As another alternative perhaps another way forward is to stop trying to be King Canute and ordering the tide to go back out but instead working with reality and improving the bi-directional integration between SAP and Excel.

With ABAP2XLSX you have three options once you have turned your ALV grid into a spreadsheet: –

  • Show that spreadsheet “in place” embedded inside the SAP GUI
  • Download the spreadsheet to your local PC
  • Email the spreadsheet to yourself or someone else (who will then open the XLSX attachment and then download it to their local PC if they feel like it)

The standard ABAP2XLSX demo programs let you do all three, but in my example, I am going to focus on the emailing aspect. I have found in real life this is the most widely used scenario. Often the amount of data is too large to run the program online and then download it, and I have not used the “in-place” option enough to be able to talk with any authority about it.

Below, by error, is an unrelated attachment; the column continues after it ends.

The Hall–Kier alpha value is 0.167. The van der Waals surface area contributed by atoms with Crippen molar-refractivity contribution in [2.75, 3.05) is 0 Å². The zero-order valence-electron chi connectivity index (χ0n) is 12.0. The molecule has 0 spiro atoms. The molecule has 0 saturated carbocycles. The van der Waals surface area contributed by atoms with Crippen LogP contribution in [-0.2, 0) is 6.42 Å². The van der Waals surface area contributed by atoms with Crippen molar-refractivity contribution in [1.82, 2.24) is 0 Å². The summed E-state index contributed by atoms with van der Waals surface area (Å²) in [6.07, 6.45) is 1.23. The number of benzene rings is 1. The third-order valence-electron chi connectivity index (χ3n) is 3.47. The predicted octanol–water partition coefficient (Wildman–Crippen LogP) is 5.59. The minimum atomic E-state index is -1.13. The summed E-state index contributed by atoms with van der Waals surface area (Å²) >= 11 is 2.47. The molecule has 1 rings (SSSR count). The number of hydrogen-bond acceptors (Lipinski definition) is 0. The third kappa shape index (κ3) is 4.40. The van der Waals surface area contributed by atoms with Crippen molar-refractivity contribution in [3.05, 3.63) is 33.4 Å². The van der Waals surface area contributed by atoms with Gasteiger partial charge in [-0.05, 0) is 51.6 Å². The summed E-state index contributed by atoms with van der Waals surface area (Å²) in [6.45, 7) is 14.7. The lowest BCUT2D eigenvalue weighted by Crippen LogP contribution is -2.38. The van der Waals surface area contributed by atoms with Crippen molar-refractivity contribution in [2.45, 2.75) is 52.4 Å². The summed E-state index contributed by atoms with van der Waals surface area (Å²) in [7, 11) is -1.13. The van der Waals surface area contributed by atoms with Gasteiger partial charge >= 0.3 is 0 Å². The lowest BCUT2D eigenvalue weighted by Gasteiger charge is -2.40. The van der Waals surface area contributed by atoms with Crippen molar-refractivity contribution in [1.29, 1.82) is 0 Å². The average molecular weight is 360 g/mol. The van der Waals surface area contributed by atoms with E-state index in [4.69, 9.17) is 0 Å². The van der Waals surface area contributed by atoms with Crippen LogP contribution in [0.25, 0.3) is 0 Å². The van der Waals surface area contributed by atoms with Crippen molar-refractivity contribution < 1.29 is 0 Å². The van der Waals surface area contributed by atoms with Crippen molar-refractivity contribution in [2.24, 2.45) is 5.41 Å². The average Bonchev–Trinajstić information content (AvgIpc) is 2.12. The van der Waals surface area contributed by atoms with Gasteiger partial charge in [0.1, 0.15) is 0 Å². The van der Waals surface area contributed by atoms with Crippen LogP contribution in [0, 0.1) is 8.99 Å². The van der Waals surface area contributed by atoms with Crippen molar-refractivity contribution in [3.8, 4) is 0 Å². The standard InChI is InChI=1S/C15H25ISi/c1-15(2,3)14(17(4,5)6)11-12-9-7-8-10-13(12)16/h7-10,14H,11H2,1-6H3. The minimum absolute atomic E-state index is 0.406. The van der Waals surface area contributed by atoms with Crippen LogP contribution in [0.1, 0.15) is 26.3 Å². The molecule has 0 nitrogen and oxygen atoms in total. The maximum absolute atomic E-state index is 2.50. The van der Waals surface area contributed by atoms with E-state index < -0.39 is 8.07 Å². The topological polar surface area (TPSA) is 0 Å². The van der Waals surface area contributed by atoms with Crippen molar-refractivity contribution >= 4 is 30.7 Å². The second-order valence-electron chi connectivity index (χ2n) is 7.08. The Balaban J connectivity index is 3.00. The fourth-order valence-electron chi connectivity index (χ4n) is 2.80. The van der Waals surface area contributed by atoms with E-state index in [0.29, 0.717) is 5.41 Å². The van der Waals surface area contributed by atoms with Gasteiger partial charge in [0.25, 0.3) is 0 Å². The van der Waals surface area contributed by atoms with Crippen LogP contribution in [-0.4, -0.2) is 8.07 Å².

So, the end user is going to input some SFLIGHT selection criteria, an ALV grid will appear if run in the foreground and if a box is ticked an email will be sent to the selected email address (even if the program is run in the background) and that email will contain an XLSX version of the ALV grid.

Over-Complicated, Overpaid, and Over Here

As mentioned before the initial version of the example program will seem like a violently over-complicated program, all full of classes that do one thing only (the so-called single responsibility principle or SRP which is the S in SOLID). Given that the program at this stage is doing hardly anything at all some people will throw their hands up in the air and walk away screaming “this OO nonsense arrived in ABAP in the year 2000 – no wonder no-one ever used it!”. The program is even going to have a unit test section – empty initially – leading to some other people screaming “this unit testing nonsense was developed in 1944 – no wonder no-one ever uses it!”.

Max Bygraves – I Wanna Tell You a GitHub Repository

The GitHub repository for the evolving demonstration program is going to be